In “vanilla” bound textures mode, you bind a texture, you bind a sampler object to a texture unit, you draw.
In bindless textures…what happens with the sampler? Sampler objects are convenient for changing the texture filtering mode on the fly with little hassle.
So… is there any way to somehow “attach” a sampler object when using bindless? Or should I just alter all bindless textures’ filtering parameters individually?
See this page in the OpenGL wiki:
and search for+highlight the word “sampler”.
A bindless texture handle can be generated from a texture and sampler object. But bindless texture handles need to be immutable; you can’t change their state. So the sampler state is permanently baked into the bindless texture handle at the moment you create it.
So you don’t have the ability to willy-nilly change what sampler you’re using whenever. You can create multiple handles with the same texture using different sampler objects, but that’s it.
Thanks a lot for all the replies. I originally read the ARB text but after going back to the wiki page, here’s the critical piece of information that I missed:
glGetTextureSamplerHandleARB(GLuint texture, GLuint sampler);
I missed the
GLuint texture parameter and thus I was unable to figure out how both a bindless texture and sampler object could work with each other.
About the immutable state, I guess I’ll have to experiment with making non-resident, changing state, making resident again and see if this is reasonably applicable in real-time. Ending up with a different handle value is no big deal in my use case.
You can’t do that. It becomes immutable when you get a handle, not when you make it resident. The immutability is permanent; it cannot be undone.
The linked article says all of this as well.
Understood. I have created a set of sampler objects for each combination of texture filtering and texture repeat (8 in my case). Thus, for each texture, we get 8 handles.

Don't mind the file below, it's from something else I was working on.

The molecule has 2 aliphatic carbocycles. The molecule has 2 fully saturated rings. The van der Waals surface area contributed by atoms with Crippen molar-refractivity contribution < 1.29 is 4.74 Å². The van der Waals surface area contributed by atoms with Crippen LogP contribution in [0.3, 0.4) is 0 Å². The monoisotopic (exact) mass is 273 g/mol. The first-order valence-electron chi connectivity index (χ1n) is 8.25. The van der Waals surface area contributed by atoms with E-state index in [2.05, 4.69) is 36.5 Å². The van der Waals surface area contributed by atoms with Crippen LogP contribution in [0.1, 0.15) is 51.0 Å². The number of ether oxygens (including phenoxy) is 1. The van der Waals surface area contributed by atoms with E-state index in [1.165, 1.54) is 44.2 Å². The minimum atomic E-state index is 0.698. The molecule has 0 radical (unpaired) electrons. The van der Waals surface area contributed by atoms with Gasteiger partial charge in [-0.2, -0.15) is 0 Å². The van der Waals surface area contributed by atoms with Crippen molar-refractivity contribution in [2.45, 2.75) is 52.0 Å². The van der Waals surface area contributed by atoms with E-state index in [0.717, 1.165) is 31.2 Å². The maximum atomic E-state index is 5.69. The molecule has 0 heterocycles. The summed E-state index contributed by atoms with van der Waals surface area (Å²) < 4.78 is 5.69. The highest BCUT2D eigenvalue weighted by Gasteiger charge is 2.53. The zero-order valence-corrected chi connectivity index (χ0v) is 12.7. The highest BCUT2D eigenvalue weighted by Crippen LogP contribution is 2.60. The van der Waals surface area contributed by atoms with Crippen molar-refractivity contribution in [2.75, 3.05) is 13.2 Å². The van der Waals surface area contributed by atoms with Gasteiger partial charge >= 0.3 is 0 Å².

Now I have to think whether I should make all of them resident for each texture (it helps if one changes filtering/wrapping for all textures) or just have users set these properties for an individual texture and make the appropriate handle resident and all the rest non-resident (is this OK in real-time?)
I am using texture atlases so I don’t expect the engine to end up with thousands of small textures (and thus lots of handles). I’m not sure what the best approach is here.
Why would you do that? It’s rare to use a single texture with multiple wrap modes or multiple filter modes. Typically, the nature of the texture determines whether you want wrapping and what type of filter you want.
If you’re trying to design an ultra-general-purpose system where all decisions get deferred to the point of use … don’t do that. The hardware wants to be told what it’s going to do well in advance of actually doing it.
Unfortunately I don’t have a choice. This is about a (mostly) 2D engine and users should have the option to change texture filter mode as they see fit at any point. I have released several commercial games and I have found that at some point I needed to do the same thing. So what remains is to find the best solution when using bindless textures.
Bonus question: If I have a texture T and samplers S1 and S2 and I do this:
- Create handle H1 from T + S1, make resident
- Make H1 non-resident, delete S1
- Create handle H2 from T + S2, make resident
Can I reasonably expect H1 to be removed from memory? The doc says:
Texture and image handles are not
deleted until either the underlying texture or sampler object used to
create the handle are deleted.
I guess this means that even if one of the two components is deleted, the handle goes away. Right?
It’s best to just keep S1 around. There aren’t that many useful permutations of samplers anyway (outside of depth comparison values), so you may as well just keep it there. And if you use the same texture+sampler, you get the same handle value back. So if there’s a chance you’re going to need T + S1 (or a sampler equivalent to it) again, just don’t get rid of S1 to begin with.
This is actually what I ended up doing. I have a permanent set of 8 samplers for all the state combinations I need. A single handle is created for each texture using the “default” sampler (linear + wrap) and is made resident.
If a user wants to switch to another filtering mode for example, another handle is generated using another of these 8 samplers. The former handle becomes non-resident and the new handle becomes resident.
Usually when users need to switch filtering modes each frame (for a special effect/shader) they just go between nearest and linear. Since the provided handle is the same for the same objects, I don’t expect any unnecessary memory bloat. An initial run where an object’s Draw event has this kind of constant filtering switch each frame shows no adverse effects. I will test some more and report back if I find any negative side effects.